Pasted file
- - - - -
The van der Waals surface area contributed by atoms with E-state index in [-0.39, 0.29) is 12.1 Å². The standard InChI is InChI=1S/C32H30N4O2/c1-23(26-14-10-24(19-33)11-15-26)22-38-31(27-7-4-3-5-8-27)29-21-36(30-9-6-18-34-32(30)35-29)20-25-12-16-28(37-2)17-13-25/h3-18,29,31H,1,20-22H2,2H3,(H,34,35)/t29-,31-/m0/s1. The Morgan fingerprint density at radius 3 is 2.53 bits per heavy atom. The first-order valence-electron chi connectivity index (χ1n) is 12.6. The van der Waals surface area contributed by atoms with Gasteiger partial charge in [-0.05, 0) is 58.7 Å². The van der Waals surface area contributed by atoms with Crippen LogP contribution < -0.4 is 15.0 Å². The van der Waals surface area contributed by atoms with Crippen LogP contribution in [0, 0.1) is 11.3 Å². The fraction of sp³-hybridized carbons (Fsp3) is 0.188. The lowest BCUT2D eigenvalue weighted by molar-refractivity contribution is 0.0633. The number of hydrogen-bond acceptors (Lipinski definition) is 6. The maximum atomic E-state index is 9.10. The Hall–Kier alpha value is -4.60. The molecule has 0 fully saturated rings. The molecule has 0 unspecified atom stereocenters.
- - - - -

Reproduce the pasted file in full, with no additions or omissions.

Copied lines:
The van der Waals surface area contributed by atoms with E-state index in [-0.39, 0.29) is 12.1 Å². The standard InChI is InChI=1S/C32H30N4O2/c1-23(26-14-10-24(19-33)11-15-26)22-38-31(27-7-4-3-5-8-27)29-21-36(30-9-6-18-34-32(30)35-29)20-25-12-16-28(37-2)17-13-25/h3-18,29,31H,1,20-22H2,2H3,(H,34,35)/t29-,31-/m0/s1. The Morgan fingerprint density at radius 3 is 2.53 bits per heavy atom. The first-order valence-electron chi connectivity index (χ1n) is 12.6. The van der Waals surface area contributed by atoms with Gasteiger partial charge in [-0.05, 0) is 58.7 Å². The van der Waals surface area contributed by atoms with Crippen LogP contribution < -0.4 is 15.0 Å². The van der Waals surface area contributed by atoms with Crippen LogP contribution in [0, 0.1) is 11.3 Å². The fraction of sp³-hybridized carbons (Fsp3) is 0.188. The lowest BCUT2D eigenvalue weighted by molar-refractivity contribution is 0.0633. The number of hydrogen-bond acceptors (Lipinski definition) is 6. The maximum atomic E-state index is 9.10. The Hall–Kier alpha value is -4.60. The molecule has 0 fully saturated rings. The molecule has 0 unspecified atom stereocenters.